Astronauts to Vote From Space Station

While most Americans will flock to the polls Tuesday to cast their vote for the next U.S. president, two U.S. citizens will beam their ballots down from the International Space Station as they fly 220 miles (354 km) above Earth.

Like all U.S. spaceflyers since 1997, NASA astronauts Michael Fincke and Gregory Chamitoff can vote in their local and national elections thanks to a handy Texas state law that ensures their ballots can be counted, even from space.

“So I’m going to exercise my privilege as a citizen and actually vote from space on Election Day,” Fincke, the space station’s Expedition 18 commander, told before he left Earth. “I think the candidates this year are exciting in and of themselves. But hopefully we get people to realize what a privilege it is, and they exercise and get a chance to vote.”

Only four Americans in NASA’s 50-year history have voted from space, largely because the Texas law allowing was passed just 11 years ago, said Nicole Cloutier-Lemasters, a spokesperson with NASA’s Johnson Space Center in Houston, Texas. And just one of those four, now-retired spaceflyer Leroy Chiao, voted during a presidential election in 2004 while commanding the space station’s Expedition 10 crew.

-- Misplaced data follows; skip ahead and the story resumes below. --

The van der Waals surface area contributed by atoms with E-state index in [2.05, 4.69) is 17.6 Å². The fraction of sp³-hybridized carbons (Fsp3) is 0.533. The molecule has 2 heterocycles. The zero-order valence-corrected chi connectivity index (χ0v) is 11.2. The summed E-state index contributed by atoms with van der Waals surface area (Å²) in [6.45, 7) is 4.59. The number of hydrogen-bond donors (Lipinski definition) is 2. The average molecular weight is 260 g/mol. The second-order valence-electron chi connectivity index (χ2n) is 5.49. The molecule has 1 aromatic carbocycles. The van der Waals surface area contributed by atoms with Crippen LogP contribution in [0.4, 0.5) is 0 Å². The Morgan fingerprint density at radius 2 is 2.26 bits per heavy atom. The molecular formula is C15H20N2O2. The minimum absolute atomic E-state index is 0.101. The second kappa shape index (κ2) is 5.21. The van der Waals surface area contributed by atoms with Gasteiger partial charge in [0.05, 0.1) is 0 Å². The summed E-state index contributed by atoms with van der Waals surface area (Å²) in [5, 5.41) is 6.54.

How does it work?

The process of voting from space actually begins on the ground. According to the 1997 bill, astronauts in space can cast an absentee ballot from their spacecraft with the help of the County Clerk of Harris and Brazoria counties, which contain Houston and its surrounding area.

The County Clerk’s office prepares a secure electronic ballot that is then relayed to the International Space Station via NASA’s Mission Control room at the Johnson Space Center. Meanwhile, the Clerk’s Office sends a separate e-mail to the astronaut with login information to access the ballot and vote.

“So there’s this plan in place and I’ll have an electronic ballot and be able to vote from up here,” Chamitoff told from the space station recently.

The completed ballot is then beamed back to Mission Control and sent back to the County Clerk’s office to be tallied.

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One Response to Astronauts to Vote From Space Station

  1. Warren says:

    How long do they have to wait in line?

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